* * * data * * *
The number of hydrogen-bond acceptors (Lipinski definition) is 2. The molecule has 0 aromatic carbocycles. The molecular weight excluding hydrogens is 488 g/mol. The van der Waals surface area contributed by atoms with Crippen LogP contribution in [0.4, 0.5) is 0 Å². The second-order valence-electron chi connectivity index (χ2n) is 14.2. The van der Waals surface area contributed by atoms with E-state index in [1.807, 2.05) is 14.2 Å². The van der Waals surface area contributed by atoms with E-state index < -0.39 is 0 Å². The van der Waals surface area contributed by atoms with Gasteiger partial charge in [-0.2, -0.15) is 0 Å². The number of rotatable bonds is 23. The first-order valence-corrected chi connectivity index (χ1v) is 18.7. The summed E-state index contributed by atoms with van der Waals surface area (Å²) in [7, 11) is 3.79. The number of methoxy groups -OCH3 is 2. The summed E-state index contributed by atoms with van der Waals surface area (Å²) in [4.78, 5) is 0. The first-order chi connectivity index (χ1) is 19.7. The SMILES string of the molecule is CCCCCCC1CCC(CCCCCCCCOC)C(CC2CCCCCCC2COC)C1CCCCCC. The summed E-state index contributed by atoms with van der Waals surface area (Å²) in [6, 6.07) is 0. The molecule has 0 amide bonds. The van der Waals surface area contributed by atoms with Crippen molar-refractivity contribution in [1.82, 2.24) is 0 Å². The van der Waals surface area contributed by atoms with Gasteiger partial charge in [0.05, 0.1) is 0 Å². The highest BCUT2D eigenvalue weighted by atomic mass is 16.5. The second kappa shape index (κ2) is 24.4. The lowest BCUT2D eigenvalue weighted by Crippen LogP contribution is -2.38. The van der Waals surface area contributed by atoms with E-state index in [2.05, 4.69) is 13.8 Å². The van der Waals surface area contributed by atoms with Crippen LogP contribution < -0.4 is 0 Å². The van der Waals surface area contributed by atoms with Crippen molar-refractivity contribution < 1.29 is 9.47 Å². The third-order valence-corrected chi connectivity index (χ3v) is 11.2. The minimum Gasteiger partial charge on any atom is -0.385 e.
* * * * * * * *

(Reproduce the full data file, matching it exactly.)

The number of hydrogen-bond acceptors (Lipinski definition) is 2. The molecule has 0 aromatic carbocycles. The molecular weight excluding hydrogens is 488 g/mol. The van der Waals surface area contributed by atoms with Crippen LogP contribution in [0.4, 0.5) is 0 Å². The second-order valence-electron chi connectivity index (χ2n) is 14.2. The van der Waals surface area contributed by atoms with E-state index in [1.807, 2.05) is 14.2 Å². The van der Waals surface area contributed by atoms with E-state index < -0.39 is 0 Å². The van der Waals surface area contributed by atoms with Gasteiger partial charge in [-0.2, -0.15) is 0 Å². The number of rotatable bonds is 23. The first-order valence-corrected chi connectivity index (χ1v) is 18.7. The summed E-state index contributed by atoms with van der Waals surface area (Å²) in [7, 11) is 3.79. The number of methoxy groups -OCH3 is 2. The summed E-state index contributed by atoms with van der Waals surface area (Å²) in [4.78, 5) is 0. The first-order chi connectivity index (χ1) is 19.7. The SMILES string of the molecule is CCCCCCC1CCC(CCCCCCCCOC)C(CC2CCCCCCC2COC)C1CCCCCC. The summed E-state index contributed by atoms with van der Waals surface area (Å²) in [6, 6.07) is 0. The molecule has 0 amide bonds. The van der Waals surface area contributed by atoms with Crippen molar-refractivity contribution in [1.82, 2.24) is 0 Å². The van der Waals surface area contributed by atoms with Gasteiger partial charge in [0.05, 0.1) is 0 Å². The highest BCUT2D eigenvalue weighted by atomic mass is 16.5. The second kappa shape index (κ2) is 24.4. The lowest BCUT2D eigenvalue weighted by Crippen LogP contribution is -2.38. The van der Waals surface area contributed by atoms with E-state index in [2.05, 4.69) is 13.8 Å². The van der Waals surface area contributed by atoms with Crippen LogP contribution < -0.4 is 0 Å². The van der Waals surface area contributed by atoms with Crippen molar-refractivity contribution < 1.29 is 9.47 Å². The third-order valence-corrected chi connectivity index (χ3v) is 11.2. The minimum Gasteiger partial charge on any atom is -0.385 e.